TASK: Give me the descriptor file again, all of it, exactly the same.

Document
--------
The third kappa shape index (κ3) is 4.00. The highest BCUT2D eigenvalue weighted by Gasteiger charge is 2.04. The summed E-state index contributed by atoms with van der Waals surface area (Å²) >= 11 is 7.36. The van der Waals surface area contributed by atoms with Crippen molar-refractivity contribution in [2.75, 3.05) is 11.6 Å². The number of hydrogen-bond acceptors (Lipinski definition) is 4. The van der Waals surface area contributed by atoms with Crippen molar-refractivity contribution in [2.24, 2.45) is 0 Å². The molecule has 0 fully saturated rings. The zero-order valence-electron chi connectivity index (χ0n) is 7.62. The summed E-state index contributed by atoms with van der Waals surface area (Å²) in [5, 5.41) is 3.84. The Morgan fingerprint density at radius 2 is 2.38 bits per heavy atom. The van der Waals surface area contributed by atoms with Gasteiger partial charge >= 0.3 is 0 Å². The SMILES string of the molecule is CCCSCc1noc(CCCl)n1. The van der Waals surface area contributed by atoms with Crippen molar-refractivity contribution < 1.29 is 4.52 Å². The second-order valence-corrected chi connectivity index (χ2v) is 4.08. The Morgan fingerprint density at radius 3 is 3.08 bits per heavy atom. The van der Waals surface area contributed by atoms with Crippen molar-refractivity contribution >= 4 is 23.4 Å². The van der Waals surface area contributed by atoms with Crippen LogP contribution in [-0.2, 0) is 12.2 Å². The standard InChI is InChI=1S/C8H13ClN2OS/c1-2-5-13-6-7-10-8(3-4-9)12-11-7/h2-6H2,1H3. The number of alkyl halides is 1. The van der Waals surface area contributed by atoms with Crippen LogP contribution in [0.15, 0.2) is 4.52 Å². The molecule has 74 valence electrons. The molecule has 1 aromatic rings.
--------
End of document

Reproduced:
The third kappa shape index (κ3) is 4.00. The highest BCUT2D eigenvalue weighted by Gasteiger charge is 2.04. The summed E-state index contributed by atoms with van der Waals surface area (Å²) >= 11 is 7.36. The van der Waals surface area contributed by atoms with Crippen molar-refractivity contribution in [2.75, 3.05) is 11.6 Å². The number of hydrogen-bond acceptors (Lipinski definition) is 4. The van der Waals surface area contributed by atoms with Crippen molar-refractivity contribution in [2.24, 2.45) is 0 Å². The molecule has 0 fully saturated rings. The zero-order valence-electron chi connectivity index (χ0n) is 7.62. The summed E-state index contributed by atoms with van der Waals surface area (Å²) in [5, 5.41) is 3.84. The Morgan fingerprint density at radius 2 is 2.38 bits per heavy atom. The van der Waals surface area contributed by atoms with Gasteiger partial charge >= 0.3 is 0 Å². The SMILES string of the molecule is CCCSCc1noc(CCCl)n1. The van der Waals surface area contributed by atoms with Crippen molar-refractivity contribution < 1.29 is 4.52 Å². The second-order valence-corrected chi connectivity index (χ2v) is 4.08. The Morgan fingerprint density at radius 3 is 3.08 bits per heavy atom. The van der Waals surface area contributed by atoms with Crippen molar-refractivity contribution >= 4 is 23.4 Å². The van der Waals surface area contributed by atoms with Crippen LogP contribution in [-0.2, 0) is 12.2 Å². The standard InChI is InChI=1S/C8H13ClN2OS/c1-2-5-13-6-7-10-8(3-4-9)12-11-7/h2-6H2,1H3. The number of alkyl halides is 1. The van der Waals surface area contributed by atoms with Crippen LogP contribution in [0.15, 0.2) is 4.52 Å². The molecule has 74 valence electrons. The molecule has 1 aromatic rings.